Journaling can have many positive effects on your journey of healing and abuse recovery. Receiving feedback from peers can make that experience even better.

Once you realize that you were the target of abuse, coming to terms with what happened, gaining understanding and healing yourself is quite as overwhelming a prospect as it sounds. There is so much going on in your mind, that it is easy to lose yourself in the chaos. I have even spoken to people who developed stress related narcolepsy in that initial stage of recovery. Their brain and body would just shut down when the weight of that emotional overwhelm became too great.

Although for most people the emotional rollercoaster becomes far less extreme as we progress on our paths, there will always be times when we feel triggered, stressed and overwhelmed.

The Benefits of Journaling

We have spoken before about some of the benefits of journaling, and how to get started on your journal for emotional healing. Writing down your thoughts, helps you make sense of it all and helps you track your journey. Today I want to dive in a little deeper, and look at some effects of journaling that you maybe have not yet considered.

“As a therapist, I have found journals to be very effective tools for emotion management. Journals are like a checkpoint between your emotions and the world. They are very private but allow you to view your feelings from some distance. In a journal, you can clarify, release, organize, and soothe your feelings. You can experiment without consequences. Journals provide flexibility for approaching and understanding your own emotions”
(From Introduction of “Writing for Emotional Balance” by Beth Jacobs).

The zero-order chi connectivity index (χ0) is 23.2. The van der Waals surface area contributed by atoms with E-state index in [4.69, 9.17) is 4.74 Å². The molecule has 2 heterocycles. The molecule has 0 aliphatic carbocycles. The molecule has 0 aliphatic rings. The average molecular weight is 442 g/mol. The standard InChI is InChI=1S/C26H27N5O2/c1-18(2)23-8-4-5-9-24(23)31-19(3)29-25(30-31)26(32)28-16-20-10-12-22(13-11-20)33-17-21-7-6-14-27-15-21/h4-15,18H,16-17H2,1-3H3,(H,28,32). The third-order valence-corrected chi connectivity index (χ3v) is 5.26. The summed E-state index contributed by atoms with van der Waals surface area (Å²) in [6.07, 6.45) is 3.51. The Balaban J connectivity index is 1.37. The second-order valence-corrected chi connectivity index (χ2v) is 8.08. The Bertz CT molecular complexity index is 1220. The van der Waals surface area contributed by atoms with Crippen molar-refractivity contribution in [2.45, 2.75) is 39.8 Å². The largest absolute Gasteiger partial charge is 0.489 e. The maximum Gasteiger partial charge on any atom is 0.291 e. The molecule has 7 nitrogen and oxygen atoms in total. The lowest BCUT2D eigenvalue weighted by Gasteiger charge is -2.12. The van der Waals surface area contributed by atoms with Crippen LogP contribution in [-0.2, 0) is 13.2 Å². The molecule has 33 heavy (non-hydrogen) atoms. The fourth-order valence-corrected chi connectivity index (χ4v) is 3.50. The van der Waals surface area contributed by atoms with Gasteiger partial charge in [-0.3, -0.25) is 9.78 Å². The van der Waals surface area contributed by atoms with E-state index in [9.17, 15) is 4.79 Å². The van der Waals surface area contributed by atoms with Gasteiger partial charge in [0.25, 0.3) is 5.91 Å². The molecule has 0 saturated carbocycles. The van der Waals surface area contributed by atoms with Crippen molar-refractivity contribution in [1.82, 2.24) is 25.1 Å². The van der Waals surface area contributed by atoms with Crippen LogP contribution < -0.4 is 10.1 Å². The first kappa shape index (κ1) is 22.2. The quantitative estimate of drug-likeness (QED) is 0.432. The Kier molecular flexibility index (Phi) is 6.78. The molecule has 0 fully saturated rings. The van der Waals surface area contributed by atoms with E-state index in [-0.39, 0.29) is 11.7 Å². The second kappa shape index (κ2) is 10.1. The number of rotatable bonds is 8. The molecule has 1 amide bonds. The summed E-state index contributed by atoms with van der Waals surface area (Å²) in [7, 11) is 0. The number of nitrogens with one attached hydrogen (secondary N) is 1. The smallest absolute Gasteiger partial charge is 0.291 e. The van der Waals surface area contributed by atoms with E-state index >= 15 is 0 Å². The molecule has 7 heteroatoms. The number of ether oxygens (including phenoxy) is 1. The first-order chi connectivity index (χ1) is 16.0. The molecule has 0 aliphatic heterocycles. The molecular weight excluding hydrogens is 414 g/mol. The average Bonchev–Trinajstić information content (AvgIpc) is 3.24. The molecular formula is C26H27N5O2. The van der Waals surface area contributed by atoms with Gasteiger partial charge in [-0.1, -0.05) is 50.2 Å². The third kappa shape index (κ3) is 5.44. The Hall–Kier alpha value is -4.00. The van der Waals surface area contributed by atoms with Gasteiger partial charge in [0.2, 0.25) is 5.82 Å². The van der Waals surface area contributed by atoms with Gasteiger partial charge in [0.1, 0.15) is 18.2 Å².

Building the Life of Your Dreams

I like starting the day with some writing. This became especially useful in times of emotional distress. I would regularly wake up feeling sad or anxious. By simply beginning to write about that, I was able to dig to the source of that emotion. I would remember dreams, and was able to gain understanding from those.

But even when I feel balanced and happy, beginning my day with some reflection and thoughtfulness sets me up for a better day. Writing often makes me realize what is great about my life, and gratitude is an outstanding attitude when it comes to creating a life you love. It also makes it very clear what is and what is not working in my life, and that gives me the insights I need to make improvements.

Not everyone will like writing first thing, or have the time to do so. You may find 10 minutes during your lunch break, or while you are enjoying a cup of coffee on the way home from work. An important factor in journaling is that you come back regularly. Even if you only write 5 or 10 minutes every day, do it EVERY day. That process will help you refine your thoughts and observations.